The 2017-2018 survey on teaching materials in U.S. higher education shows a steady growth in awareness of open educational resources (OER). Responses from over 4,000 faculty and department chairpersons paint a picture of steady improvement, with almost 50% of faculty now reporting OER awareness.
The goal of the OER Accessibility Toolkit is to provide the needed resources needed to each content creator, instructor, instructional designer, educational technologist, librarian, administrator, and teaching assistant to create a truly open and accessible educational resource — one that is accessible for all students.
These are the key findings from a fall 2015/winter 2016 survey of 2,902 college and university faculty at 29 two- and four-year colleges and universities sponsored by the Independent College Bookstore Association (ICBA) and conducted for Kenneth C. Green of Campus Computing for the ICBA.
This article reports the results of a large-scale study (21,822 students) regarding the impact of course-level faculty adoption of Open Educational Resources (OER). Results indicate that OER adoption does much more than simply save students money and address student debt concerns. OER improve end-of-course grades and decrease DFW (D, F, and Withdrawal letter grades) rates for all students.
This book contains a plethora of different viewpoints and research results from all over the world, bringing them together to provide a global perspectiveon the various issues that comprise "open access". Topics include copyright, best practices and management, open access and society, repositories, journals, publications and publishing, services and technology, quality andevaluation. The book offers a holistic focus on open access and can serve as a useful learning tool for students and professionals.
This volume takes a look at the emergence of open education as a concept, a production process and a delivery preference in the world of education and learning. Drawing on early lessons from around the globe the book lays out how formal education, workplace learning and lifelong learning have been impacted so far by open education and how they stand to be further impacted by a landscape that is still changing. The book examines the social and economic consequences of open education and provide an insight into the way open education could contribute to a higher level of digital inclusion and to the establishment of new and innovative services of high social and economic merit. Featuring case studies of initiatives, practices and projects this volume illustrates theoretical concepts and emerging models of open education in the context of the latest academic studies and entrepreneurial innovation.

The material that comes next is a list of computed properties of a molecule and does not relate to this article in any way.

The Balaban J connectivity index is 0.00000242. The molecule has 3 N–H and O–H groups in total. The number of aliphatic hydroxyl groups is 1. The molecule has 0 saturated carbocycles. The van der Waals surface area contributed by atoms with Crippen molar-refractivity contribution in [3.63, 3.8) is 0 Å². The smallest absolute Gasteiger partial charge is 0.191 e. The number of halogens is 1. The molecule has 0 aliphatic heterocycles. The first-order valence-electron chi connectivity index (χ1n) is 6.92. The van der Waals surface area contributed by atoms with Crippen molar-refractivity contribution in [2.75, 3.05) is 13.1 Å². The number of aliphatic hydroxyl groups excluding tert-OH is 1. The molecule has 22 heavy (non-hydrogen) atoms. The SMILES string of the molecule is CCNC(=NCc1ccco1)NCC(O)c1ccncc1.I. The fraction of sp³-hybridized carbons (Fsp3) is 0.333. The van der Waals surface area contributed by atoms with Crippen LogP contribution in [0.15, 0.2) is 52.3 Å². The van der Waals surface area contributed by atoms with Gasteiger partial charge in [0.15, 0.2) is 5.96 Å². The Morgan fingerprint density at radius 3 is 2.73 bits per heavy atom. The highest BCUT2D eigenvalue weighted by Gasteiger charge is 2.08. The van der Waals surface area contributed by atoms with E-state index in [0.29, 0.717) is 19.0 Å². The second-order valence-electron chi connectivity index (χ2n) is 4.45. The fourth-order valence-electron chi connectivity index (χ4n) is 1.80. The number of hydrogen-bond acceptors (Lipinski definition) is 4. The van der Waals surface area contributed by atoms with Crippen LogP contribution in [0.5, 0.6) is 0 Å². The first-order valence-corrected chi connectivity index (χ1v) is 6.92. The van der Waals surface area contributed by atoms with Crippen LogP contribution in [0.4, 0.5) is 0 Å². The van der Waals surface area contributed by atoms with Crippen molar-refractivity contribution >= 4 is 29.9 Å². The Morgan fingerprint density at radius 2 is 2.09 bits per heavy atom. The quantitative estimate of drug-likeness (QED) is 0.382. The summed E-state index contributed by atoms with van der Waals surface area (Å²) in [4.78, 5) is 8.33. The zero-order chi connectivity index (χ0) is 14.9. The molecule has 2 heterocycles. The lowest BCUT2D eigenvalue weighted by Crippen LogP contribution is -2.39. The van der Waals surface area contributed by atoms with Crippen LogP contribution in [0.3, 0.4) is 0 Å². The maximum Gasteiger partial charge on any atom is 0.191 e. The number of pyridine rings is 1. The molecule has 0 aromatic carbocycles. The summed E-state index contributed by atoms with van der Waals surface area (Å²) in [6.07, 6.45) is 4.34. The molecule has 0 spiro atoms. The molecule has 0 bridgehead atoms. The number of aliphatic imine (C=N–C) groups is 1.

A concise introduction to the basics of open access, describing what it is (and isn't) and showing that it is easy, fast, inexpensive, legal, and beneficial. The Internet lets us share perfect copies of our work with a worldwide audience at virtually no cost. We take advantage of this revolutionary opportunity when we make our work "open access": digital, online, free of charge, and free of most copyright and licensing restrictions. Open access is made possible by the Internet and copyright-holder consent, and many authors, musicians, filmmakers, and other creators who depend on royalties are understandably unwilling to give their consent. But for 350 years, scholars have written peer-reviewed journal articles for impact, not for money, and are free to consent to open access without losing revenue. In this concise introduction, Peter Suber tells us what open access is and isn't, how it benefits authors and readers of research, how we pay for it, how it avoids copyright problems, how it has moved from the periphery to the mainstream, and what its future may hold. Distilling a decade of Suber's influential writing and thinking about open access, this is the indispensable book on the subject for researchers, librarians, administrators, funders, publishers, and policy makers. moved from the periphery to the mainstream, and what its future may hold. Distilling a decade of Suber's influential writing and thinking about open access, this is the indispensable book on the subject for researchers, librarians, administrators, funders, publishers, and policy makers.
Academic libraries routinely struggle to afford access to expensive journals, and patrons may not be able to obtain every scholarly paper they need. Is Open Access (OA) the answer? In this ALA Editions Special Report, Crawford helps readers understand what OA is (and isn't), as he concisely * Analyzes the factors that have brought us to the current state of breakdown, including the skyrocketing costs of science, technology, engineering, and medicine (STEM) journals; consolidation of publishers and diminishing price competition; and shrinking library budgets * Summarizes the benefits and drawbacks of different OA models, such as "Green," "Gold," Gratis," "Libre," and various hybrid forms * Discusses ways to retain peer-review, and methods for managing OA in the library, including making OA scholarly publishing available to the general publicAddressing the subject from the library perspective while taking a realistic view of corporate interests, Crawford presents a coherent review of what Open Access is today and what it may become.